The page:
At one stage after another in the course of this Bill relays of Ministers have given their views on the ROFs. What have they said? They have praised them, invariably. They have praised the high standard of their products. They have praised their export record—40 per cent. of their output. They have praised their increased productivity. They have praised the skill and dedication of their staffs; the close and friendly relations the ROFs have built up with the armed services. Ministers have even praised their profitability—£140 million profit in the last 10 years. So why privatise?

I have searched through every Ministerial speech and every Ministerial intervention at every stage in this Bill in both Houses. So help me, I have done it, searching for the reason why these ROFs should be privatised. I have found a few cursory references to something called "removal of restraint". It is never spelled out, and no practical examples are given. No research, committee or authority is quoted. That is all I have found; and any noble Lord who doubts me can go through the same procedure as I have, and he will reach the same conclusion.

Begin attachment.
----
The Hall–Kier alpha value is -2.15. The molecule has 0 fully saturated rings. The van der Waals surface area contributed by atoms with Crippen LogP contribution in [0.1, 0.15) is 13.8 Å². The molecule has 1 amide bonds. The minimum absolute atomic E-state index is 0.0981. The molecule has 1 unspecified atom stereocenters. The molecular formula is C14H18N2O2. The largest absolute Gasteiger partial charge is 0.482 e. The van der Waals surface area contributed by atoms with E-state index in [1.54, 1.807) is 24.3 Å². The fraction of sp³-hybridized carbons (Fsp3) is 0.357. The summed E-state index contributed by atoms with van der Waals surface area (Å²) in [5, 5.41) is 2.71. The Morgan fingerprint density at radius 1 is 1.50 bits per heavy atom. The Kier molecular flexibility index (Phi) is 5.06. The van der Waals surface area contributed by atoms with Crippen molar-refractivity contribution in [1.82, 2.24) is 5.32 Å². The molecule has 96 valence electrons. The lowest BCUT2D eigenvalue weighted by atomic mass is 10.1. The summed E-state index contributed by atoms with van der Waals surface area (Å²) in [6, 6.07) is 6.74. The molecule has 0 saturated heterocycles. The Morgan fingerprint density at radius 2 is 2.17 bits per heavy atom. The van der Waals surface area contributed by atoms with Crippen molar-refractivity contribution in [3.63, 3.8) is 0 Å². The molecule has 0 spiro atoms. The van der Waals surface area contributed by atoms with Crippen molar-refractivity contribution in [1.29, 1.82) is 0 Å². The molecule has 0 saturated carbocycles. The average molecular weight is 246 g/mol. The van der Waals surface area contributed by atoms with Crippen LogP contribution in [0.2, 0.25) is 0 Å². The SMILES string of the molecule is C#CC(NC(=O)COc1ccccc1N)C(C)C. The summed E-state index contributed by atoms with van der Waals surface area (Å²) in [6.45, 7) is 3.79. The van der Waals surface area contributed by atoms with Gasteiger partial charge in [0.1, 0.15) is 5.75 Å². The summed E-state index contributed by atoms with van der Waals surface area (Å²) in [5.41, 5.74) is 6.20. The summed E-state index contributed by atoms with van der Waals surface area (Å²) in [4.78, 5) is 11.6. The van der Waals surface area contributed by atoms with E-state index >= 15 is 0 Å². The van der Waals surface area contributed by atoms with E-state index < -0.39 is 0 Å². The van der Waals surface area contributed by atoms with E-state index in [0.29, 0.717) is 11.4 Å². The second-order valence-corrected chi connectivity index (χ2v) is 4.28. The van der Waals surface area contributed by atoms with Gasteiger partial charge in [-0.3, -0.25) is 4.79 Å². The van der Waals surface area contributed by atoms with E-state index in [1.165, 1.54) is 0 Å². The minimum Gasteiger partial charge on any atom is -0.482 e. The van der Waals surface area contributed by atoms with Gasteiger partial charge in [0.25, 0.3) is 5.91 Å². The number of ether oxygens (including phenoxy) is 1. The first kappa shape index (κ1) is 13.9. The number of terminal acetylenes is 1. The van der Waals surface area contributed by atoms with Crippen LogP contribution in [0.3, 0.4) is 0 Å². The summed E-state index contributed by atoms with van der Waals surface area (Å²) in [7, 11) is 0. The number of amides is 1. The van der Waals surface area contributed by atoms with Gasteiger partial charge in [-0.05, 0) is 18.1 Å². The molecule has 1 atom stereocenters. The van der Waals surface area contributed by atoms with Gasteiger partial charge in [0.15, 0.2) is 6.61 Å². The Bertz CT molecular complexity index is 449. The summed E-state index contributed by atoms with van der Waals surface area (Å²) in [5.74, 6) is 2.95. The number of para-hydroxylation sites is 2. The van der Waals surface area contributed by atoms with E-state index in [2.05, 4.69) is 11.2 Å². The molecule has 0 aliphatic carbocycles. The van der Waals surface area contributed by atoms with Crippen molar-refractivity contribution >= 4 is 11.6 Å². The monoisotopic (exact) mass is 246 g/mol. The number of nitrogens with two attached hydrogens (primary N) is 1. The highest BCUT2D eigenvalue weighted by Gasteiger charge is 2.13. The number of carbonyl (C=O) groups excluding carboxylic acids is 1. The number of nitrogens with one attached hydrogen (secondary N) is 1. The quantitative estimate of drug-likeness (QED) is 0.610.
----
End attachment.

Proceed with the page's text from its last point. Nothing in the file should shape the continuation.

Since the war there have been many debates on nationalisation or denationalisation. I have attended many of them myself. But since the war, never has there been a debate in which the case for change has been made so sketchily and weakly, with so little documentation and supportive research. I doubt whether a Bill has ever been put forward which is so exclusively motivated by ideological prejudice. What makes it so deplorable is that it is in the field of national defence, and it is in this field above all that big changes should not be made for purely party political reasons. Particular care should be given not to override the longstanding loyalties of the armed services and the ROF staffs, or to overlook their 500-year record of joint service to the nation in its wars.